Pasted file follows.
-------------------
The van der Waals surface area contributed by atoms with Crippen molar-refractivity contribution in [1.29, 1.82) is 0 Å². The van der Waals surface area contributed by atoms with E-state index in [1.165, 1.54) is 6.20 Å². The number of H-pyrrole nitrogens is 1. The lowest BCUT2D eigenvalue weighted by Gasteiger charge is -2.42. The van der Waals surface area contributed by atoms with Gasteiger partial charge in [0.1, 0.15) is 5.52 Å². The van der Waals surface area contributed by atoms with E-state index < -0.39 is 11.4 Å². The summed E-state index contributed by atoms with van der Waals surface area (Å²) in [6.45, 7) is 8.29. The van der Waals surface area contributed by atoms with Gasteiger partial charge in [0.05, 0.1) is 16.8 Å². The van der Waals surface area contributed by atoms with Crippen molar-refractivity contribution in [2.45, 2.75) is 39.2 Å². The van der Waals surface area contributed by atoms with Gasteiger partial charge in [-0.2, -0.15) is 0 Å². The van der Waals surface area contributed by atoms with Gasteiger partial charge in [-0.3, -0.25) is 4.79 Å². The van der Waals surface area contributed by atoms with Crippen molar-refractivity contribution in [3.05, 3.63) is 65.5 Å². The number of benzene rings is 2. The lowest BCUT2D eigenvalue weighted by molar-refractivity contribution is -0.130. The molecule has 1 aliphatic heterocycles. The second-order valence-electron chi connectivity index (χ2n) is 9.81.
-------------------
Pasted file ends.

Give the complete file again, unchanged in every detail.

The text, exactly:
The van der Waals surface area contributed by atoms with Crippen molar-refractivity contribution in [1.29, 1.82) is 0 Å². The van der Waals surface area contributed by atoms with E-state index in [1.165, 1.54) is 6.20 Å². The number of H-pyrrole nitrogens is 1. The lowest BCUT2D eigenvalue weighted by Gasteiger charge is -2.42. The van der Waals surface area contributed by atoms with Gasteiger partial charge in [0.1, 0.15) is 5.52 Å². The van der Waals surface area contributed by atoms with E-state index < -0.39 is 11.4 Å². The summed E-state index contributed by atoms with van der Waals surface area (Å²) in [6.45, 7) is 8.29. The van der Waals surface area contributed by atoms with Gasteiger partial charge in [0.05, 0.1) is 16.8 Å². The van der Waals surface area contributed by atoms with Crippen molar-refractivity contribution in [2.45, 2.75) is 39.2 Å². The van der Waals surface area contributed by atoms with Gasteiger partial charge in [-0.2, -0.15) is 0 Å². The van der Waals surface area contributed by atoms with Gasteiger partial charge in [-0.3, -0.25) is 4.79 Å². The van der Waals surface area contributed by atoms with Crippen molar-refractivity contribution in [3.05, 3.63) is 65.5 Å². The number of benzene rings is 2. The lowest BCUT2D eigenvalue weighted by molar-refractivity contribution is -0.130. The molecule has 1 aliphatic heterocycles. The second-order valence-electron chi connectivity index (χ2n) is 9.81.